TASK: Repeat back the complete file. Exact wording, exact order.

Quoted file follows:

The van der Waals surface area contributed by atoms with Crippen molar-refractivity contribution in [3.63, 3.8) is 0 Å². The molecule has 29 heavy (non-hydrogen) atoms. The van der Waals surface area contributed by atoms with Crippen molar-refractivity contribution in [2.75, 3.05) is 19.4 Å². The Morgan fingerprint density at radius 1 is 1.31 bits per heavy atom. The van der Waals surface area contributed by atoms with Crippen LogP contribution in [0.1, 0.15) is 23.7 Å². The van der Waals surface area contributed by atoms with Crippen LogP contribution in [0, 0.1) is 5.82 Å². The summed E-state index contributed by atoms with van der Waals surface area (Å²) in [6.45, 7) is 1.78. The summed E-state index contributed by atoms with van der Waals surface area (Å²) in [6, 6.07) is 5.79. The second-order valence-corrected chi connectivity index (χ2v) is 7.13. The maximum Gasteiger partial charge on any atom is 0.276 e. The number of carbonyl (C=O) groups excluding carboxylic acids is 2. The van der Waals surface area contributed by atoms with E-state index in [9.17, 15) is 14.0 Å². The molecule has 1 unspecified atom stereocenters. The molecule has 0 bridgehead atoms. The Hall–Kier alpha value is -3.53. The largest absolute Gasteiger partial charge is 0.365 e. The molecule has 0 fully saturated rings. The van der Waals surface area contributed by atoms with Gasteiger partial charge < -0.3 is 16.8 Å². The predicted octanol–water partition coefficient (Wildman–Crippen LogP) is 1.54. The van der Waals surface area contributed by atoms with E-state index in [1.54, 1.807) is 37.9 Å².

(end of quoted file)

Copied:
The van der Waals surface area contributed by atoms with Crippen molar-refractivity contribution in [3.63, 3.8) is 0 Å². The molecule has 29 heavy (non-hydrogen) atoms. The van der Waals surface area contributed by atoms with Crippen molar-refractivity contribution in [2.75, 3.05) is 19.4 Å². The Morgan fingerprint density at radius 1 is 1.31 bits per heavy atom. The van der Waals surface area contributed by atoms with Crippen LogP contribution in [0.1, 0.15) is 23.7 Å². The van der Waals surface area contributed by atoms with Crippen LogP contribution in [0, 0.1) is 5.82 Å². The summed E-state index contributed by atoms with van der Waals surface area (Å²) in [6.45, 7) is 1.78. The summed E-state index contributed by atoms with van der Waals surface area (Å²) in [6, 6.07) is 5.79. The second-order valence-corrected chi connectivity index (χ2v) is 7.13. The maximum Gasteiger partial charge on any atom is 0.276 e. The number of carbonyl (C=O) groups excluding carboxylic acids is 2. The van der Waals surface area contributed by atoms with E-state index in [9.17, 15) is 14.0 Å². The molecule has 1 unspecified atom stereocenters. The molecule has 0 bridgehead atoms. The Hall–Kier alpha value is -3.53. The largest absolute Gasteiger partial charge is 0.365 e. The molecule has 0 fully saturated rings. The van der Waals surface area contributed by atoms with Gasteiger partial charge < -0.3 is 16.8 Å². The predicted octanol–water partition coefficient (Wildman–Crippen LogP) is 1.54. The van der Waals surface area contributed by atoms with E-state index in [1.54, 1.807) is 37.9 Å².